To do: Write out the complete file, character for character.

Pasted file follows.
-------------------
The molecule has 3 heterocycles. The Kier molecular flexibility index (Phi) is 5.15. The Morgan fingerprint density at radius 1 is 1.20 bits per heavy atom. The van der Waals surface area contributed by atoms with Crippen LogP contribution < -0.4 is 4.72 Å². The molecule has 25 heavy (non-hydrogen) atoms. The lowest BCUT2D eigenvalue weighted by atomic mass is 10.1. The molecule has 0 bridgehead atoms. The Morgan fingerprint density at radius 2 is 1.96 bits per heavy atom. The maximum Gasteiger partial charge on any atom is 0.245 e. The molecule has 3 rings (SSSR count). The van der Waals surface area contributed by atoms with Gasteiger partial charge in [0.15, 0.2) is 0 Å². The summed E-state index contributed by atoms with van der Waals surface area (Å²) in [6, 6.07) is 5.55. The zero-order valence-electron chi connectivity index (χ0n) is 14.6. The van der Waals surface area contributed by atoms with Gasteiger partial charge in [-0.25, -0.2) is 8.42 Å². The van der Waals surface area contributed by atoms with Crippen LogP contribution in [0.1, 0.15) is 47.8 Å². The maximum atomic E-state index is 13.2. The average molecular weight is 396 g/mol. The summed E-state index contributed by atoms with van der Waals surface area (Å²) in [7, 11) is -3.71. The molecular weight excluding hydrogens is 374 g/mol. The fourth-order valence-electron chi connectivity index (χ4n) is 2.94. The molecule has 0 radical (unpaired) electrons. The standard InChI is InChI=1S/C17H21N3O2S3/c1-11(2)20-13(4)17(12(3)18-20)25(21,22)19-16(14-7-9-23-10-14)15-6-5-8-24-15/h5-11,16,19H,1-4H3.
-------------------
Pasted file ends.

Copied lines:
The molecule has 3 heterocycles. The Kier molecular flexibility index (Phi) is 5.15. The Morgan fingerprint density at radius 1 is 1.20 bits per heavy atom. The van der Waals surface area contributed by atoms with Crippen LogP contribution < -0.4 is 4.72 Å². The molecule has 25 heavy (non-hydrogen) atoms. The lowest BCUT2D eigenvalue weighted by atomic mass is 10.1. The molecule has 0 bridgehead atoms. The Morgan fingerprint density at radius 2 is 1.96 bits per heavy atom. The maximum Gasteiger partial charge on any atom is 0.245 e. The molecule has 3 rings (SSSR count). The van der Waals surface area contributed by atoms with Gasteiger partial charge in [0.15, 0.2) is 0 Å². The summed E-state index contributed by atoms with van der Waals surface area (Å²) in [6, 6.07) is 5.55. The zero-order valence-electron chi connectivity index (χ0n) is 14.6. The van der Waals surface area contributed by atoms with Gasteiger partial charge in [-0.25, -0.2) is 8.42 Å². The van der Waals surface area contributed by atoms with Crippen LogP contribution in [0.1, 0.15) is 47.8 Å². The maximum atomic E-state index is 13.2. The average molecular weight is 396 g/mol. The summed E-state index contributed by atoms with van der Waals surface area (Å²) in [7, 11) is -3.71. The molecular weight excluding hydrogens is 374 g/mol. The fourth-order valence-electron chi connectivity index (χ4n) is 2.94. The molecule has 0 radical (unpaired) electrons. The standard InChI is InChI=1S/C17H21N3O2S3/c1-11(2)20-13(4)17(12(3)18-20)25(21,22)19-16(14-7-9-23-10-14)15-6-5-8-24-15/h5-11,16,19H,1-4H3.